We have used a systematic approach, taking advantage of yeast and isolated mitochondrion mutants to directly investigate the biogenesis pathway of PNPase. Our studies reveal an unexpected twist on import mechanisms into the intermembrane space (Fig. (Fig.8).8). PNPase is imported via the TOM and TIM23. MPP mediates cleavage (step 1) and Yme1 serves as a nonconventional translocation motor to pull PNPase into the intermembrane space (step 2). PNPase then assembles in mature complexes similarly sized in both yeast and mammalian mitochondria (step 3) (4); this complex has been postulated to be a trimer or dimer of trimers, based on the structure of the bacterial PNPase (45).
PNPase contains a typical N-terminal targeting sequence, and MPP processes PNPase at a predicted cleavage site. In addition, the region following the N-terminal targeting sequence (amino acids 45-AVAVDLG-51) is hydrophobic and may serve as a stop-transfer domain to arrest translocation in TIM23, similar to the stop-transfer domains in cytochromes b2 and c1 (12). The substrate NADH-cytochrome b5 reductase shows similar properties (15), requiring MPP cleavage for localization in the intermembrane space. However, NADH-cytochrome b5 reductase biogenesis is more complicated, since it resides in both the outer membrane and the intermembrane space and is dependent upon folding and interactions with the TOM and TIM23.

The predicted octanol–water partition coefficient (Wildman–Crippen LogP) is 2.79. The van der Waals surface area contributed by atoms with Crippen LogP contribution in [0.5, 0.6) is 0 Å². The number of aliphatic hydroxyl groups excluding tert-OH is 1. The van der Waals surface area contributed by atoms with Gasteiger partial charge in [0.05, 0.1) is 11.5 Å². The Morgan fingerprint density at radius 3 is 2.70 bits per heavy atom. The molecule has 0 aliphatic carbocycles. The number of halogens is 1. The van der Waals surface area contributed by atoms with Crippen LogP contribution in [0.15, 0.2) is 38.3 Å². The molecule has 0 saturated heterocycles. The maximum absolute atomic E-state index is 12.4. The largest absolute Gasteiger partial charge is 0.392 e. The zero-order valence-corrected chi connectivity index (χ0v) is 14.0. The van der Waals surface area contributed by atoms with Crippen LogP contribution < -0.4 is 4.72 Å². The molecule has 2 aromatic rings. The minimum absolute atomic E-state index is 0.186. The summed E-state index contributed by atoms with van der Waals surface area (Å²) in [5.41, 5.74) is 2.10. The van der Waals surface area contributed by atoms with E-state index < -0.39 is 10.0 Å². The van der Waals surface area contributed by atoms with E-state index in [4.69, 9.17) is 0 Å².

Given that cross-links between PNPase and Tom40, Tim23, and Yme1 can be trapped, Yme1 is seemingly in close proximity to TIM23. Surprisingly, a processed PNPase intermediate is not detected in mitochondria lacking Yme1; therefore, Yme1 may play an indirect role in mediating MPP cleavage, potentially by stabilizing PNPase in a conformation that is amenable for MPP cleavage in TIM23. Yme1 pulls the C terminus of PNPase across the TOM complex, as evidenced by defective full-length PNPase import in yme1 mutant mitochondria (Fig. (Fig.1C1C and and4A).4A). The normal function assigned to Yme1 is that of a protease; however, PNPase-DHFR was not efficiently degraded by Yme1 in comparison to the model substrate Yta10-DHFRm.